The Early Stage CEO’s Secret Weapon: How to Hire an Operations Assistant

The Early Stage CEO’s Secret Weapon: How to Hire an Operations Assistant

Recently I discovered an entrepreneurial secret weapon, in the form of a new role we created at AVRA, the “Operational Assistant.”

First, I’ll set the scene.

In a little more than a year, AVRA has grown from just me to over 15 people who work anywhere from part-time to full-time as contractors. We work with anywhere from 5 to 10 clients (mostly startups and growth companies) and each client gets a dedicated team—each of which excels at one or more of the 5 Disciplines of Hiring.

As a solo Founder, my roles include: Sales, Operations, Product and People (hiring, management, performance, etc). And as an early-stage company, we are building everything as we go. If you’ve been in a similar situation, you know the feeling: it’s exhausting.

Luckily, I have a right-hand-man, who joined as the second person early on. He has helped take a lot off my plate. My amazing mother, Susan, was our first Interviewer and continues to rock that role and help others on that team. But I’ve still found myself wishing I had a head of operations—there are so many things I know need to be done, but don’t have the bandwidth for.

So what are the options?

Well. I could hire a Head of Ops, but though we’re profitable and growing, we are also self-funded, thus need to keep costs in line with client work. So no fancy COO for me.

Second, I could just have things not get done. Viable option. But subpar.

Third, is what we’ve come to call the Operations Assistant, or the OA (after the Netflix show of the same name… which if you haven’t watched already, do).

The role of an OA

First off, there is not just one OA, it’s not like a COO or head of operations role. You don’t hire one person, then they build out a team. The goal is to have several, so when one is busy, the other’s have the bandwidth. This works particularly well with our model of remote, contract work, though may not work as well if you hire in-house or full time.

The role of an OA is inherently tied to the 80/20 principle, which if you are not already familiar with I’d suggest learning about here (if you want to go deep, read the book). The gist is 20% of effort results in 80% of results. As a founder we need to be relentless in (a) understanding what that 20% is and (b) making sure we spend an outsized amount of time on it.

Easier said than done; and, there is a lot of stuff that has to be done in the 80%, like payroll, research for a project, creating decks, etc. Now you can 80/20 your 80% and get real ninja, but that is another post for another day.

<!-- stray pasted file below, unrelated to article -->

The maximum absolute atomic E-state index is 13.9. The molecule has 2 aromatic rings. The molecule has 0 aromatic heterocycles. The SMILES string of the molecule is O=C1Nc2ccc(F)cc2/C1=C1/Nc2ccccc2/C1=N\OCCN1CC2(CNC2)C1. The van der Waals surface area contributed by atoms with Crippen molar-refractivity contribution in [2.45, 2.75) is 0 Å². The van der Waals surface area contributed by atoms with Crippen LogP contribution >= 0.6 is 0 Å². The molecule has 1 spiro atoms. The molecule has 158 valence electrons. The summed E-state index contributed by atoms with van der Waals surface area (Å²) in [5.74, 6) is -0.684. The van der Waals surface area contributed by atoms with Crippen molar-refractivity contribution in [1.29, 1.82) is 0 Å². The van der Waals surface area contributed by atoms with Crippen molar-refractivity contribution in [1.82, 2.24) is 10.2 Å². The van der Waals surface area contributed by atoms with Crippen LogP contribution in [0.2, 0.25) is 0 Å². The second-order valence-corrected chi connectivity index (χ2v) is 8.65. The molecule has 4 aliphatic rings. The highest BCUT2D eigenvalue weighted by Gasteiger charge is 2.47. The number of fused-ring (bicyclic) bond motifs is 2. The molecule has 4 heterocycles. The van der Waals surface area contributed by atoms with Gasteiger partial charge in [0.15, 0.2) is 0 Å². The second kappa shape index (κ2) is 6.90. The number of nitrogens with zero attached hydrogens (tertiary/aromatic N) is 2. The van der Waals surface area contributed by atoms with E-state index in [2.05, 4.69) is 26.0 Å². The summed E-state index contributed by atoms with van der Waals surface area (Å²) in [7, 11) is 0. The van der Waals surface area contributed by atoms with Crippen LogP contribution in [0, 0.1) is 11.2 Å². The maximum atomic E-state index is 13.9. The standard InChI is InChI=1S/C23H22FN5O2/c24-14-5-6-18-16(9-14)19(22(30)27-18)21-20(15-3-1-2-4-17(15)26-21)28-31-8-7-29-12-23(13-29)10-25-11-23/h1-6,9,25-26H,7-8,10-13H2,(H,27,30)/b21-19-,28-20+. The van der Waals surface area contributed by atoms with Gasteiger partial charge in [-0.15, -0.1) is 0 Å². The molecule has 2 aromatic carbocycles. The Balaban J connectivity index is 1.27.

At Avra our amazing Operations Assistants help me with the heavy lifting that needs to be done, but isn’t:

  • Something I love (like writing)
  • Something only I can do (like closing large clients)
  • Something I *have* to do (like signing contracts)

This would include:

  • Research
  • Gathering, analyzing and/or making sense of data
  • Supporting my Executive Assistant, Sarah, when there is overflow
  • Creating, and optimizing, meeting agendas
  • Some project management
  • Process management

Here are three examples of things that have provided a lot of value, that I simply wouldn’t have done if it was just on me.

(1) Podcast appearances = AVRA $$$ or Opportunities

Researching and building a list of Podcasts to potentially appear on, with all the relevant data, the person who books the guest’s name and contact information, and information on the target audience (ensuring it overlaps with AVRA’s client persona). Then handing off to my EA who will reach out and try to get me booked.

(2) Re-doing the way we manage meetings

Running efficient meetings is critical as a business grows past 10 people. There is a science to effective meetings and much has been written on it. But who has the time to read that information, and make a calculated decision based on the company’s goals and culture of what type of meeting infrastructure is best? Not yours truly—not only do I have the attention span of a banana slug, but I simply don’t have the 10 hours. But one of our amazing OAs, do. And they’ll be better at it than I will. Then we’ll test out the new agenda in one meeting, see how it goes, tweak, and roll out to the entire company.

(3) Managing Asana

Work management platforms are only as powerful as the person responsible for making sure they’re used. An Operations Assistant assigned to Asana follows up on projects and makes sure due dates are adhered to, bubbling up issues to the CEO (me) if a problem becomes a pattern.

How to hire an Operations Assistant

Yay! You’re so excited…you imagine so many of the operational tasks on your to-do list falling into the waiting and competent arms of your own OA! But wait…the dreaded hiring process 0_0

No fears, my overwhelmed friend, hiring is our jam…

The thing with the OA role, especially if it’s remote and pays decently, you will have a TON of applicants. It’s very easy to bring someone on who thinks they’ll excel, but in reality, will fail. That’s wasted time…and for operational heavy roles like this, it can actually add to your anxiety if you don’t have someone who is super skilled and highly reliable.

Luckily, you can set up a hiring process the same as we did at AVRA and find several amazing candidates within a few weeks time.

The process we used is below, feel free to adjust + if you have specific questions on it you can email me directly or tweet at me @marenkate.

Filling the OA Funnel

Depending on the type of job, pay, demand for that role, location, and other factors you’ll want to post to one or more of the below:

  • ZipRecruiter
  • AngelList
  • Craigslist
  • Indeed
  • College Job Boards
  • Glassdoor

Then be sure to share live postings through your social networks, both personal and professional.

The Interview Process

Step 1: Application

Collected and managed through Breezy

  • Name
  • Email
  • Resume
  • Location
  • Questionnaire
    • What honestly draws you to this role—please no cover letter jargon—how does this role tie into your professional narrative and/or your future goals?
    • Please take this “Attention to Detail” test + then in the answer box tell us your score. *NOTE: Please read instructions thoroughly! It should only take 3 minutes.
    • If you got this job, when is the soonest you could start and when would your ideal start date be?
    • What draws you to remote work, versus an in-person, stable paycheck kind of gig?
    • Please list your familiarity with the following on a scale of 0 to 10: Google Calendar, Excel, Asana, Google Suite, Trello, Slack


Next Step: Y/N N = Rejection email Y = Test Task (email template in Breezy of same name)
RP: this stands for responsible party, and is the name of the person responsible for this step.

Step 2: Test Task

Subject: Next stage of your application for the Operations Assistant role.